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93 Cards in this Set

  • Front
  • Back
Cuddie Springs
Cuddie Springs (hot topic #2)
o 39 kya
o Tools
o Grinding stones
o Ochre
o 1 stone tool with blood residue
 Found next to bone from animal diroptadon
 Someone hunted with this tool
Malakunajanja: 50 kya
o Stone tools
o Ochre
o Top layer of site has matching carbon dates (24kya)
 Only carbon date from site
 Rest of site is thermoluminsecene
 Lower levers are like 60-70 kya but that’s really inaccurate at this time
 She thinks 40-45 kya
o Grinding stones
 Different from stuff before… stuff was chipped b4
 Occurs from the wear of grinding plant materials
o Bering strait
o Plaeoindian
 Refers somewhat to the first colonizer’s of Americas
o NE Asia/Russian and NW Alaska connected until 10 kya
 Area is refered to as Beringia
 Distance is over a thousand miles wide
o Area would have lots of grasslands and big game
o Archaelogy
 East Side, Russian Side
 NE Sibera does not have a lot of data, disturbance due to freezing
 What we do know is that there are not sites over 30kya
Ice Free Corridor
Ice Free corridor theory
• Two ice sheets: laurentide and cordilleranwhen it is a cold period, they get so big they meet up and form one great big ice sheet when its warm, they shrink and create the ice free corridor
• Probably always open after about 15 ka but may have been narrow
• People make it into Alaska, and then when the corridor opens go south after the animals (but how much vegetation could there have been for the animals? Were there animals?)
• Nobody’s sure when it would have been wide enough for travel through
• All evidence of sites is destroyed by movement of ice sheets
• Even at its widest, the corridor would have been a nasty place to be. Can create own weather.
Coastal Hypothesis
Coastal Migration
• Take boats down the coast
• Stop at ice free spots, don’t go far inland
• Make it down to South America quickly
• Either coast along Asian mainland, along Aleutian islands to north America OR through Marshall islands and French Polynesia by island hopping to south America
Monte Verde
Monte Verde
• In Chile (pretty far south)
• Winning lottery ticket for oldest accepted site
• No one can fault this site
• 12.5-13 ka
• If they took Alaska coast route been in Americas awhile; if island hoppingcould be oldest sites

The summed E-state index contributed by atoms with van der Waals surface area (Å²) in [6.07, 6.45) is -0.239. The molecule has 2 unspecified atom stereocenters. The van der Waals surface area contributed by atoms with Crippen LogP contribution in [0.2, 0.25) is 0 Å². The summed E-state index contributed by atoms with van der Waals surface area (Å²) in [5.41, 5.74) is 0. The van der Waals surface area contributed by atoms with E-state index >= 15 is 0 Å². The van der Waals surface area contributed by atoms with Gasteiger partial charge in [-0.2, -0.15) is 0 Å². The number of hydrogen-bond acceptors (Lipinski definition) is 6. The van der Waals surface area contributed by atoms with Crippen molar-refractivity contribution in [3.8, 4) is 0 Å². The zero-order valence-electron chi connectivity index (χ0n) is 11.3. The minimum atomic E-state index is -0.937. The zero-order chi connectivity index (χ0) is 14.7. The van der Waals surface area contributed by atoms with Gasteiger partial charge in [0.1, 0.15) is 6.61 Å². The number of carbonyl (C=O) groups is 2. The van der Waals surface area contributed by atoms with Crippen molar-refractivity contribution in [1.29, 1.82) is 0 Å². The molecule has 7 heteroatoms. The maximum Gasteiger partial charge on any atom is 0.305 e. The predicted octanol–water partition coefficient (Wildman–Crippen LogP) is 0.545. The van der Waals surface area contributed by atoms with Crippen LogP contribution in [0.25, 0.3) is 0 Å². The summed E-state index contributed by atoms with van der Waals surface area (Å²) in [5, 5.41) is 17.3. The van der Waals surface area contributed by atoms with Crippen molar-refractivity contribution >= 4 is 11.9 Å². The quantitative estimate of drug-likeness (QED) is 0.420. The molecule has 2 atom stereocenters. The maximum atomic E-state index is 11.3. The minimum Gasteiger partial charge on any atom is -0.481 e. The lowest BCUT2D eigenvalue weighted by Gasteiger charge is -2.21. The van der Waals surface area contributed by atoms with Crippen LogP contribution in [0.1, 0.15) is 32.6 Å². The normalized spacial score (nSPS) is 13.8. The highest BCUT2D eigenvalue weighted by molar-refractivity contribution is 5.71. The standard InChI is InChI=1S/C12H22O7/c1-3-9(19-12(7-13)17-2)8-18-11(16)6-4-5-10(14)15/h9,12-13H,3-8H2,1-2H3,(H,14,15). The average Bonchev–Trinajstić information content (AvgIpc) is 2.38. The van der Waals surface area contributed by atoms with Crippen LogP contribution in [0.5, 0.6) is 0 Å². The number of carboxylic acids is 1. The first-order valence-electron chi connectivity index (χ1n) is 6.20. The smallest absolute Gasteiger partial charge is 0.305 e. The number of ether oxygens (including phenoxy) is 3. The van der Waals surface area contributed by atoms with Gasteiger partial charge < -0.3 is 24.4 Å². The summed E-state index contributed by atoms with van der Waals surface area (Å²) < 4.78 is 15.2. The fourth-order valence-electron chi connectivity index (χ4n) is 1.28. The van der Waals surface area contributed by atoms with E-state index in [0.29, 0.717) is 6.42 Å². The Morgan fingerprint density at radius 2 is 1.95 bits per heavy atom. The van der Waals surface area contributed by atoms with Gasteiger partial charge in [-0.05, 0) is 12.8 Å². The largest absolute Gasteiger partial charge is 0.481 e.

• Covered in peat bog good at preserving organic material
• Remains of a wood house, leather coverings, wooden tools, digging sticks, plant remains (medicinal), mammoth bone (meat clinging to it)
• Probably there year round
• Some stone tools; wood seemed to be more popular
• Technological connection to
• Clovis culture what was typical then
• First widespread culture
• Assumed to be nomadic, big game hunters, and explorers
• Clovis pointsbifacial point, nicely retouched, distinctive plate taken of each sides- called flutes or channel flakes (make it easier to attach)

• Occupation sites basic activities of living (other stone and bone tools)
• Cache sites (deposit of bunch of stuff your burying; ritual?) Wenatchee- eastern Washington. One of the bigger cache sites. Biggest clovis point on all. Doesn’t appear they were made for a purpose; maybe ritual purpose?? Used to be covered in ochre.
Pleistocene Overkill
Pleistocene Overkill
• Hot Topic 3
o Pleistoscene Overkill
o Lots of hunting has to be done
o Focused on large herbivores
 Whipe out prey, predators have trouble
 Toppled the food chain?
• End of the Pleistocene in North America
o Clovis sweeping across the continent
o +
o Mass extinctions of megafauna
o =
o Pleistocene Overkill
o We do have mass extinction of megafauns
o Maybe if they killed out the herd animals, the carnivores and top of pyramid dies
o Many species which were on the list for Pleistocene overill
What probably happened to the megafauna?
• What probably happened to the megafauna:
o Change in climate at the end of the Pleistocene (Holocene)
o Causes dietary stress
o Species fail to thrive
o Indicated by the fact that many small non-game animals go extinct too; not part of human food chain
vStellmoor (Germany)
o More famous site from europe at end of Pleistocene
o 11 kya
o A bow and arrow
o Over a thousand points
o Over 1300 antlers from reindeer
o With stone points embedded in bone
o Composite arrows
o This is ADVANCED arrow making, so they think stuff happened before this
o Advantages
 Accuracy
 Distance
 Force
 Lots of safety
Mount Sandal
Mount Sandel Ireland
o 10-9 kya
o Series of circular huts
o 10-20 ft in diameter
o Have year round remains (Sedentary)
o Fish, eel, flounder, bass
 Bottom feeders, not shore dwellers, ocean fish
o Domestication = process, not an event
o Define as: process of adaptation by a species to use by and of another species.
o Domestication by people involves interfering in the lifecycle of a species so that it becomes more useful and more tied to people
o Domesticated species are less fit than wild relatives
o Domestication need not be deliberate, probably wasn’t.
o Domestication = natural, symbiotic process going on all the time between many different pairs of species (mostly non-human).
• Horticulture= management of wild plants
o Weeding
o Fertilizing/watering
o Shooing away animals